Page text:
Like a lego set with pieces missing, annual United Nations climate conferences and meetings too often seem like projects that will never be completed with their purposes and goals beyond our imaginations. In fact, COP23 (The 23rd Conference of the Parties) may not even be in your lexicon, never mind on your radar. If you live in the United States – United Nations negotiations on climate change seem to be sliding ever further away from the limelight, even as the need to have climate solutions front and center has never been more important.
For our Climate Mamas and Papas who ARE wondering what is happening in Bonn, Germany, where countries from around the world (including the USA) are attending the 23rd Conference of the Parties from November 6-17th, this post is a quick summary of what is on the table, as well as a reminder of where we need to go.
Each COP has a rotating presidency and COP23 is chaired by the Prime Minister of Fiji, a small island developing state on the front lines of climate change. As background and according to COP23 President’s website: “COP23 is the informal name for the 23rd Conference of the Parties to the United Nations Framework Convention on Climate Change (UNFCCC). The UNFCCC was adopted in 1992 at the Rio Earth Summit, which marked the beginning of the international community’s first concerted effort to confront the problem of climate change. Known also as the Rio Convention, the UNFCCC established a framework for action to stabilise concentrations of greenhouse gases in the earth’s atmosphere. The UNFCCC entered into force in 1994, and nearly all of the world’s nations—a total of 195—have now signed on. Each year the parties to the agreement convene to assess progress in implementing the convention and, more broadly, dealing with climate change. The first Conference of the Parties was held in Berlin in 1995. In 1997, the participants established the Kyoto Protocol, which included legally binding obligations for developed countries to reduce their greenhouse gas emissions.”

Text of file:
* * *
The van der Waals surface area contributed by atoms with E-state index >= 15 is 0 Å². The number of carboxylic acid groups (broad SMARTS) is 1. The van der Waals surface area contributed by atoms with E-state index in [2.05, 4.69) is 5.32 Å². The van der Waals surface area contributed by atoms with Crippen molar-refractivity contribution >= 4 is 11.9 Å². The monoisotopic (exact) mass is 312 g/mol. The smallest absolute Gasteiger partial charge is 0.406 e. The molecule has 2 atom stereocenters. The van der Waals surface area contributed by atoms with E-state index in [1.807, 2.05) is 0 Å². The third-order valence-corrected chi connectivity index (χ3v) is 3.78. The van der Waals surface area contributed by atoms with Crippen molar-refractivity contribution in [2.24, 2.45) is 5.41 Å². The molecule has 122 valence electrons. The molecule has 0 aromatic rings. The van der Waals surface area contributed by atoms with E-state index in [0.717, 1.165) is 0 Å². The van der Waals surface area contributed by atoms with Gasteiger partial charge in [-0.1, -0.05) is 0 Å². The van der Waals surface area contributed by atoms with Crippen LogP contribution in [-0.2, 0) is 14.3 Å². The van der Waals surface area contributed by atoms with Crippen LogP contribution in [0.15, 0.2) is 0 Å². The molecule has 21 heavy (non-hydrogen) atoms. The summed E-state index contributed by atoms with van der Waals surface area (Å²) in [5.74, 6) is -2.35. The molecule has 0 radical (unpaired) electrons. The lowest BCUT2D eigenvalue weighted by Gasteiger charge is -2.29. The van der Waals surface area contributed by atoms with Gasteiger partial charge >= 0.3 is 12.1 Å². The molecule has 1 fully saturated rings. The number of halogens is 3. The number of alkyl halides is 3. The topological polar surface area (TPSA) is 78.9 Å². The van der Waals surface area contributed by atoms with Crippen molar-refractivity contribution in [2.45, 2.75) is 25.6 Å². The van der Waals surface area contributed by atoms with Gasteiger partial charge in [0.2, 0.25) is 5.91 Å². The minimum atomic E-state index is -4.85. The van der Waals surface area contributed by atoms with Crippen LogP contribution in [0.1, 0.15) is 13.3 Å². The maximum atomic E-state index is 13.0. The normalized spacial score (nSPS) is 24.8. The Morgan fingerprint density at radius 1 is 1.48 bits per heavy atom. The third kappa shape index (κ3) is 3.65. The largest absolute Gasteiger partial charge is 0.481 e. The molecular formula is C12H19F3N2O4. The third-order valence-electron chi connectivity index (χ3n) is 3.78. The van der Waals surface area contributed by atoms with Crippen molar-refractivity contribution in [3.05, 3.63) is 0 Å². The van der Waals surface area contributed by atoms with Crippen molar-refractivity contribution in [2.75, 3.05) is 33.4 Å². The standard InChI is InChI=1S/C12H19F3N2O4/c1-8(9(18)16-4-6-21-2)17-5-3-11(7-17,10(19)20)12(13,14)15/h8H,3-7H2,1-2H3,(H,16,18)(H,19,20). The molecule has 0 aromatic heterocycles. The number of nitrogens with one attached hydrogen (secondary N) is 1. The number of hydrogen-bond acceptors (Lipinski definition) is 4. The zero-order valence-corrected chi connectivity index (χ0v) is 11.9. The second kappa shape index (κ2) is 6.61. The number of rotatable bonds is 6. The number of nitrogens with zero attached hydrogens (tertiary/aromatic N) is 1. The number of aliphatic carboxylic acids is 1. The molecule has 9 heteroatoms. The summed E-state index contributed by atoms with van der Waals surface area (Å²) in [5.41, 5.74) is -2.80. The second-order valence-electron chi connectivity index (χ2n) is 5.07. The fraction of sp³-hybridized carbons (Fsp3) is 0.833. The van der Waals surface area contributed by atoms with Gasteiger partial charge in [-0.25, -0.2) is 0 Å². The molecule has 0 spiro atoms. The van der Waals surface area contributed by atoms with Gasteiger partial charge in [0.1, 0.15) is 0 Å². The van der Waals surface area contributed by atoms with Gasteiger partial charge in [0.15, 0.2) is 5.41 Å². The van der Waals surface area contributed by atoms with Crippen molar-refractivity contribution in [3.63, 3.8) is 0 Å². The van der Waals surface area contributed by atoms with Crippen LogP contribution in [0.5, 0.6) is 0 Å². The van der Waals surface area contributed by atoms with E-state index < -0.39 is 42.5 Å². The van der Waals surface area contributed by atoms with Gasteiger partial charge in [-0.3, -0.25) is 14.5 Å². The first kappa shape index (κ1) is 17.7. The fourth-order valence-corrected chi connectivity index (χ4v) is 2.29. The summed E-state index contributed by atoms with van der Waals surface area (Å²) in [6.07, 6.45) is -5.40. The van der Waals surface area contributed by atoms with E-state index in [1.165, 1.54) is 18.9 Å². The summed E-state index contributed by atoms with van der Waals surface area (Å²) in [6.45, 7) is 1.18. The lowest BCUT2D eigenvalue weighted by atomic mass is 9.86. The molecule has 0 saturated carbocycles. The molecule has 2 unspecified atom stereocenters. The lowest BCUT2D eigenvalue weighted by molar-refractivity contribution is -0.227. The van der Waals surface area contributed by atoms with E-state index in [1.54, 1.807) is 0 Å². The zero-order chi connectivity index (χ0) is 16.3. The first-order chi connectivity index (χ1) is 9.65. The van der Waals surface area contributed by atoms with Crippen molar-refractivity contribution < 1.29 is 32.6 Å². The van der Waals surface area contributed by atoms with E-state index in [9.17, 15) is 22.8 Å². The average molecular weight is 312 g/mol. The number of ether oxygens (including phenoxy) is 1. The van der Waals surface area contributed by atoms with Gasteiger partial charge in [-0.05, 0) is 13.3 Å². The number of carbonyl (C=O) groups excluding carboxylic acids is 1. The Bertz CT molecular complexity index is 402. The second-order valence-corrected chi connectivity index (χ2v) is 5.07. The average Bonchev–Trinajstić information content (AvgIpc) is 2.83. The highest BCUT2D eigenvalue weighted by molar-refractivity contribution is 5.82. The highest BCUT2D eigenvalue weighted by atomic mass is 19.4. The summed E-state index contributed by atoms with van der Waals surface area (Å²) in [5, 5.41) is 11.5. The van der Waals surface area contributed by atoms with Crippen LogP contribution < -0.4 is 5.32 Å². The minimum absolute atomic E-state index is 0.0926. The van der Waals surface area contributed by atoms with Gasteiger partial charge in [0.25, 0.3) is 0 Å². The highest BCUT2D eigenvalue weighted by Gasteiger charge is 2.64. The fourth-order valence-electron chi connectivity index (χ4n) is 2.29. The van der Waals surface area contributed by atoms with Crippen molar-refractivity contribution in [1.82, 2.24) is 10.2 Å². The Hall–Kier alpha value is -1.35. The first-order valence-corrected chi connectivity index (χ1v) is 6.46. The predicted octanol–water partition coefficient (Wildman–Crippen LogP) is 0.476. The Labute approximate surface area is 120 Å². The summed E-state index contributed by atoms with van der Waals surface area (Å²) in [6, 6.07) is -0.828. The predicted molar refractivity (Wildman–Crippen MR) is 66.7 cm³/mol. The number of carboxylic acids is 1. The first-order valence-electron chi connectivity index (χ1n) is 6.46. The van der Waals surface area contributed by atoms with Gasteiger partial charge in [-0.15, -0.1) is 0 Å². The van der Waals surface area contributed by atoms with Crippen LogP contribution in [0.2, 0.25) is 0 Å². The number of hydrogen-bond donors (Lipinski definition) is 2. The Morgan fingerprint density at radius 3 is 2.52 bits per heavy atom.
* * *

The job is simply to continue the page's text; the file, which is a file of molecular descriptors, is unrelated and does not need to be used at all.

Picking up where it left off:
Making a long story short, all agreements made under the Kyoto Protocol end in 2020. With the adoption of the Paris Climate Accords in 2015, a new set of agreements were put in place, taking over and superseding those made in Kyoto. Continue reading